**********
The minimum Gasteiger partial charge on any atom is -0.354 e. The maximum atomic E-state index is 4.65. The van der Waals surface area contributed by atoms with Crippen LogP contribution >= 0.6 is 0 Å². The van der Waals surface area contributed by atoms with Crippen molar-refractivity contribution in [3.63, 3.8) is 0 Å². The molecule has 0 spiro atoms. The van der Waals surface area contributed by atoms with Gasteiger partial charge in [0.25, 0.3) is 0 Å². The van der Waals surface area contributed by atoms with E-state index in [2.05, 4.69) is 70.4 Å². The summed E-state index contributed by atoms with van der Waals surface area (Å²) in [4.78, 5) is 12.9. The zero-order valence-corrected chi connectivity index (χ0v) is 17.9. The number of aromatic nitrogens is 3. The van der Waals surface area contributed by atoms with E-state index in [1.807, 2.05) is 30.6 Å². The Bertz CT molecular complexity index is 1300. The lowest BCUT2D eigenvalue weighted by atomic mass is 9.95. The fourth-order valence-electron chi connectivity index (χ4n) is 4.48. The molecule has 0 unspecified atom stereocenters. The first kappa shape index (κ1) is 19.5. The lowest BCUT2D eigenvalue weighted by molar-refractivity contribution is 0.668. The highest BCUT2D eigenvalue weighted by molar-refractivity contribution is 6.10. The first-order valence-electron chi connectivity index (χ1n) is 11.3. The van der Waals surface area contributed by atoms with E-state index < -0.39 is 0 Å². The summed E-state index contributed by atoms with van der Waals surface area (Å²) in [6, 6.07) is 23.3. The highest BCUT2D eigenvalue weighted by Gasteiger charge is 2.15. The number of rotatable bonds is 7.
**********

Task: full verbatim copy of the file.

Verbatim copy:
The minimum Gasteiger partial charge on any atom is -0.354 e. The maximum atomic E-state index is 4.65. The van der Waals surface area contributed by atoms with Crippen LogP contribution >= 0.6 is 0 Å². The van der Waals surface area contributed by atoms with Crippen molar-refractivity contribution in [3.63, 3.8) is 0 Å². The molecule has 0 spiro atoms. The van der Waals surface area contributed by atoms with Gasteiger partial charge in [0.25, 0.3) is 0 Å². The van der Waals surface area contributed by atoms with E-state index in [2.05, 4.69) is 70.4 Å². The summed E-state index contributed by atoms with van der Waals surface area (Å²) in [4.78, 5) is 12.9. The zero-order valence-corrected chi connectivity index (χ0v) is 17.9. The number of aromatic nitrogens is 3. The van der Waals surface area contributed by atoms with E-state index in [1.807, 2.05) is 30.6 Å². The Bertz CT molecular complexity index is 1300. The lowest BCUT2D eigenvalue weighted by atomic mass is 9.95. The fourth-order valence-electron chi connectivity index (χ4n) is 4.48. The molecule has 0 unspecified atom stereocenters. The first kappa shape index (κ1) is 19.5. The lowest BCUT2D eigenvalue weighted by molar-refractivity contribution is 0.668. The highest BCUT2D eigenvalue weighted by molar-refractivity contribution is 6.10. The first-order valence-electron chi connectivity index (χ1n) is 11.3. The van der Waals surface area contributed by atoms with E-state index < -0.39 is 0 Å². The summed E-state index contributed by atoms with van der Waals surface area (Å²) in [6, 6.07) is 23.3. The highest BCUT2D eigenvalue weighted by Gasteiger charge is 2.15. The number of rotatable bonds is 7.